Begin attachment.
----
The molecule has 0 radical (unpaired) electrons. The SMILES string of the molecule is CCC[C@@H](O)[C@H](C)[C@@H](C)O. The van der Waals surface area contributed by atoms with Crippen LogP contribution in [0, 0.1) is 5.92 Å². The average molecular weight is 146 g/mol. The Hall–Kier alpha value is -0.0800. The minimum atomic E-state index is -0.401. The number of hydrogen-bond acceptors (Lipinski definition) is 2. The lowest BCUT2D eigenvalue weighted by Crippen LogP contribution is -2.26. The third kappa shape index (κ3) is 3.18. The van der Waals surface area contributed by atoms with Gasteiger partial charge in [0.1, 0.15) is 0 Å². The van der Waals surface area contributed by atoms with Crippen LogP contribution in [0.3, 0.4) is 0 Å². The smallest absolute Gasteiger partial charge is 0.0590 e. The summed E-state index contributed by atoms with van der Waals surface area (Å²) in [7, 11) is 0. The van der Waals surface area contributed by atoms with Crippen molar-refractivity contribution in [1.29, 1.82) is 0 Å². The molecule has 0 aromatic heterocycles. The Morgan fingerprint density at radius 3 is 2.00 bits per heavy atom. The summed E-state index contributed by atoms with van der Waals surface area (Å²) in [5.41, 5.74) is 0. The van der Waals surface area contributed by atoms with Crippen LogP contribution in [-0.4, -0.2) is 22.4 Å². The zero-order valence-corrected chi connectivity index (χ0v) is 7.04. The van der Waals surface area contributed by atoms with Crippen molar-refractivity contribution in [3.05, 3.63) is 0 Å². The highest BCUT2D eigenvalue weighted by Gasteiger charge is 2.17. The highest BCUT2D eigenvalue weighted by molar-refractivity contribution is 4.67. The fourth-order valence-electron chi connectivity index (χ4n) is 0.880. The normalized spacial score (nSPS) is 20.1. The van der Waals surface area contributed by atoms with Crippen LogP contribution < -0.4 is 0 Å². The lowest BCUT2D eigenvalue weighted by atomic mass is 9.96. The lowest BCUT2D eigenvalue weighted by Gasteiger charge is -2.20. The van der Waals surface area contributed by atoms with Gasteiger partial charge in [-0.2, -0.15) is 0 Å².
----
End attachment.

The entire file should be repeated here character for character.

The molecule has 0 radical (unpaired) electrons. The SMILES string of the molecule is CCC[C@@H](O)[C@H](C)[C@@H](C)O. The van der Waals surface area contributed by atoms with Crippen LogP contribution in [0, 0.1) is 5.92 Å². The average molecular weight is 146 g/mol. The Hall–Kier alpha value is -0.0800. The minimum atomic E-state index is -0.401. The number of hydrogen-bond acceptors (Lipinski definition) is 2. The lowest BCUT2D eigenvalue weighted by Crippen LogP contribution is -2.26. The third kappa shape index (κ3) is 3.18. The van der Waals surface area contributed by atoms with Gasteiger partial charge in [0.1, 0.15) is 0 Å². The van der Waals surface area contributed by atoms with Crippen LogP contribution in [0.3, 0.4) is 0 Å². The smallest absolute Gasteiger partial charge is 0.0590 e. The summed E-state index contributed by atoms with van der Waals surface area (Å²) in [7, 11) is 0. The van der Waals surface area contributed by atoms with Crippen molar-refractivity contribution in [1.29, 1.82) is 0 Å². The molecule has 0 aromatic heterocycles. The Morgan fingerprint density at radius 3 is 2.00 bits per heavy atom. The summed E-state index contributed by atoms with van der Waals surface area (Å²) in [5.41, 5.74) is 0. The van der Waals surface area contributed by atoms with Crippen LogP contribution in [-0.4, -0.2) is 22.4 Å². The zero-order valence-corrected chi connectivity index (χ0v) is 7.04. The van der Waals surface area contributed by atoms with Crippen molar-refractivity contribution in [3.05, 3.63) is 0 Å². The highest BCUT2D eigenvalue weighted by Gasteiger charge is 2.17. The highest BCUT2D eigenvalue weighted by molar-refractivity contribution is 4.67. The fourth-order valence-electron chi connectivity index (χ4n) is 0.880. The normalized spacial score (nSPS) is 20.1. The van der Waals surface area contributed by atoms with Crippen LogP contribution < -0.4 is 0 Å². The lowest BCUT2D eigenvalue weighted by atomic mass is 9.96. The lowest BCUT2D eigenvalue weighted by Gasteiger charge is -2.20. The van der Waals surface area contributed by atoms with Gasteiger partial charge in [-0.2, -0.15) is 0 Å².